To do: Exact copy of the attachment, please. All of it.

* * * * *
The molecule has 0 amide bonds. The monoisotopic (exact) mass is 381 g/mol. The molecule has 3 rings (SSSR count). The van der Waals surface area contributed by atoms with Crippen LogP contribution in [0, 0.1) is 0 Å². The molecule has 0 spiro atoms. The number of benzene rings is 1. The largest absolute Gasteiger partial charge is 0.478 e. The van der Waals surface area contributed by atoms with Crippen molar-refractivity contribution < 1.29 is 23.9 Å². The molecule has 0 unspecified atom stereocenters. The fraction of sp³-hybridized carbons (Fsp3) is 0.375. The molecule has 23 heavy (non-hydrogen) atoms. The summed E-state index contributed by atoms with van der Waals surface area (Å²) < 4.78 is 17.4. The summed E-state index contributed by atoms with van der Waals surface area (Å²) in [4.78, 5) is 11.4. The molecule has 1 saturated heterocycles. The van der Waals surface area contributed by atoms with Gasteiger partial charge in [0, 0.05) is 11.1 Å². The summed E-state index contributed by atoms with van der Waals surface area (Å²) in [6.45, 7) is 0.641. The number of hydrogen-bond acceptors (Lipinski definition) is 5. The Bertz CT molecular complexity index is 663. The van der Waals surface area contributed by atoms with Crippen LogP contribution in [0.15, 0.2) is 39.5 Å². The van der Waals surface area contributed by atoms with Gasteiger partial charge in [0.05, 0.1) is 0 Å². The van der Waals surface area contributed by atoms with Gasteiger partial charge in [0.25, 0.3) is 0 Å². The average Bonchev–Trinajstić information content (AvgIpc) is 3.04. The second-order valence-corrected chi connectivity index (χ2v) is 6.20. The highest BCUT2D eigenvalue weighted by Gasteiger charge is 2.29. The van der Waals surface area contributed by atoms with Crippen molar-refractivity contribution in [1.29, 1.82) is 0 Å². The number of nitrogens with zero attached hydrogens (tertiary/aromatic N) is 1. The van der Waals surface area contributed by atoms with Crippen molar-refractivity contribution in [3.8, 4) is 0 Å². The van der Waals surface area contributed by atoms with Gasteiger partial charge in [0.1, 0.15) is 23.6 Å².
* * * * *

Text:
The molecule has 0 amide bonds. The monoisotopic (exact) mass is 381 g/mol. The molecule has 3 rings (SSSR count). The van der Waals surface area contributed by atoms with Crippen LogP contribution in [0, 0.1) is 0 Å². The molecule has 0 spiro atoms. The number of benzene rings is 1. The largest absolute Gasteiger partial charge is 0.478 e. The van der Waals surface area contributed by atoms with Crippen molar-refractivity contribution < 1.29 is 23.9 Å². The molecule has 0 unspecified atom stereocenters. The fraction of sp³-hybridized carbons (Fsp3) is 0.375. The molecule has 23 heavy (non-hydrogen) atoms. The summed E-state index contributed by atoms with van der Waals surface area (Å²) < 4.78 is 17.4. The summed E-state index contributed by atoms with van der Waals surface area (Å²) in [4.78, 5) is 11.4. The molecule has 1 saturated heterocycles. The van der Waals surface area contributed by atoms with Gasteiger partial charge in [0, 0.05) is 11.1 Å². The summed E-state index contributed by atoms with van der Waals surface area (Å²) in [6.45, 7) is 0.641. The number of hydrogen-bond acceptors (Lipinski definition) is 5. The Bertz CT molecular complexity index is 663. The van der Waals surface area contributed by atoms with Crippen LogP contribution in [0.15, 0.2) is 39.5 Å². The van der Waals surface area contributed by atoms with Gasteiger partial charge in [0.05, 0.1) is 0 Å². The van der Waals surface area contributed by atoms with Gasteiger partial charge in [0.25, 0.3) is 0 Å². The average Bonchev–Trinajstić information content (AvgIpc) is 3.04. The second-order valence-corrected chi connectivity index (χ2v) is 6.20. The highest BCUT2D eigenvalue weighted by Gasteiger charge is 2.29. The van der Waals surface area contributed by atoms with Crippen molar-refractivity contribution in [1.29, 1.82) is 0 Å². The number of nitrogens with zero attached hydrogens (tertiary/aromatic N) is 1. The van der Waals surface area contributed by atoms with Crippen molar-refractivity contribution in [3.8, 4) is 0 Å². The van der Waals surface area contributed by atoms with Gasteiger partial charge in [0.1, 0.15) is 23.6 Å².